You can take a mess and get it corrected sometimes with a little effort. Some messes don't get straightened out as easily. The extra effort isn't always appropriately rewarded. Other times, minimal effort yields big results. The final outcome is all that really matters.
There has been an ongoing struggle between me and the local raccoon population for a number of years. It reached feud stage a few years ago during A.I. season. I parked my ATV outside the cattle shed one evening while I got my cows sorted off and put into the working facilities to get bred. By the time I was done, it was dark outside. It's not the worst place in the world to work a lot of the time, because the working facilities are frequently right next to the area where I store a bunch of big square bales of alfalfa. The people at Glade would be hard-pressed to make an air freshener as potent or as pervasive as a few tons of decent hay.
I walked outside to my four-wheeler and swung my leg over the seat to get on and head in for something to eat. Right as my leg made the peak of its arc, it met some stiff resistance. That resistance was in the form of Ranger Rick, who had taken his position on the seat before climbing the stack of bales to rest for the evening.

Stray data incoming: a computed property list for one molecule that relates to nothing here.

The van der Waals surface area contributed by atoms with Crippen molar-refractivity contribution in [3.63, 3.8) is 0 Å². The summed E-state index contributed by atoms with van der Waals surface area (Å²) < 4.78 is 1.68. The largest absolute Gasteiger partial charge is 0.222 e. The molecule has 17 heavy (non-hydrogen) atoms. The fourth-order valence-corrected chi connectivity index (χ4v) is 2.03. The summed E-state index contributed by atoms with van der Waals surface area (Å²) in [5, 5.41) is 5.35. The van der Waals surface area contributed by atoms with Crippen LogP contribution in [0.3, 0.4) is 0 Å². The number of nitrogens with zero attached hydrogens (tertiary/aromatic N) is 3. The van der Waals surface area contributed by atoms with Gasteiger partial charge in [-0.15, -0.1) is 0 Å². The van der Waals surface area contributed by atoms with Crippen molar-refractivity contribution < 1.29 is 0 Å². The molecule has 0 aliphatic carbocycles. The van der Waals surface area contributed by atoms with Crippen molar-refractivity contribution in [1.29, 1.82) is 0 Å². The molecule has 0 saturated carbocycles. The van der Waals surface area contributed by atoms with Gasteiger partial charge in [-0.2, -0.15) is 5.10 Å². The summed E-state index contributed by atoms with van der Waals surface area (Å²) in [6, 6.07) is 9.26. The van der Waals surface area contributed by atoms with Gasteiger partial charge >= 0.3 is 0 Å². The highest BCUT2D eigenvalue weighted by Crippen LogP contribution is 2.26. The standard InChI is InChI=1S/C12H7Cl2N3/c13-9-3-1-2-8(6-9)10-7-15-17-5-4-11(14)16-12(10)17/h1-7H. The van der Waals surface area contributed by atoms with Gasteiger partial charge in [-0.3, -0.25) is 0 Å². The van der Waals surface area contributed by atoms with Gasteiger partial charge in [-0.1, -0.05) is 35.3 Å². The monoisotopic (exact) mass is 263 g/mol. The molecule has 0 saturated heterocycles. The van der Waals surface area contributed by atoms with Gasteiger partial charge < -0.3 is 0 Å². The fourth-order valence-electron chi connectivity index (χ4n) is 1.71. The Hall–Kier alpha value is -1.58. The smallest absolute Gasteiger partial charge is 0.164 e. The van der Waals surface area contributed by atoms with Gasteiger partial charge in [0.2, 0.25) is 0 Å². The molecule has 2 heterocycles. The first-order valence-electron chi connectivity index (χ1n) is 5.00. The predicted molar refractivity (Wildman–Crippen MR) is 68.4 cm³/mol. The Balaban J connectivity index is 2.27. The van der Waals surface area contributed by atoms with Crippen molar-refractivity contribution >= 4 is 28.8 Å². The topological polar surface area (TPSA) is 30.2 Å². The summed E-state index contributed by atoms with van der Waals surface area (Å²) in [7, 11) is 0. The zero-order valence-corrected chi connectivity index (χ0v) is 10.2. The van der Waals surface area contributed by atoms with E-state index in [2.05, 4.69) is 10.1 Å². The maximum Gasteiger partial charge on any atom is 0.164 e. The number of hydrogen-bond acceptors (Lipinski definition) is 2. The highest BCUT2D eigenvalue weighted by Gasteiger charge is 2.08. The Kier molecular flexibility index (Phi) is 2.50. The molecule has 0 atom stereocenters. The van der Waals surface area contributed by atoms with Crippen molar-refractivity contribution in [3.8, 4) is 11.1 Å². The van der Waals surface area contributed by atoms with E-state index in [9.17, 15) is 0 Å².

A bold move on his part, no question. A wise one? Hardly.
We skipped the pleasant introductions and exchanged words with one another. It wasn't good.
From that point forward, I made it my mission to shrink the population of Ranger Rick & Co.
While baling hay near the buildings recently, I came past the grain bit site to finish my windrow of hay and head back to the rest of the field further away. Walking across the yard in the middle of the afternoon was none other than The Rickster. This wasn't a stroll at dusk or in the dark of night. This was 3:00 in the middle of the afternoon in the summer! Majorly bold move, I felt, especially since The Rickster didn't appear to be foaming at the mouth or ill in any fashion. Quite the opposite. He seemed more than healthy. Even a little chunky, I thought.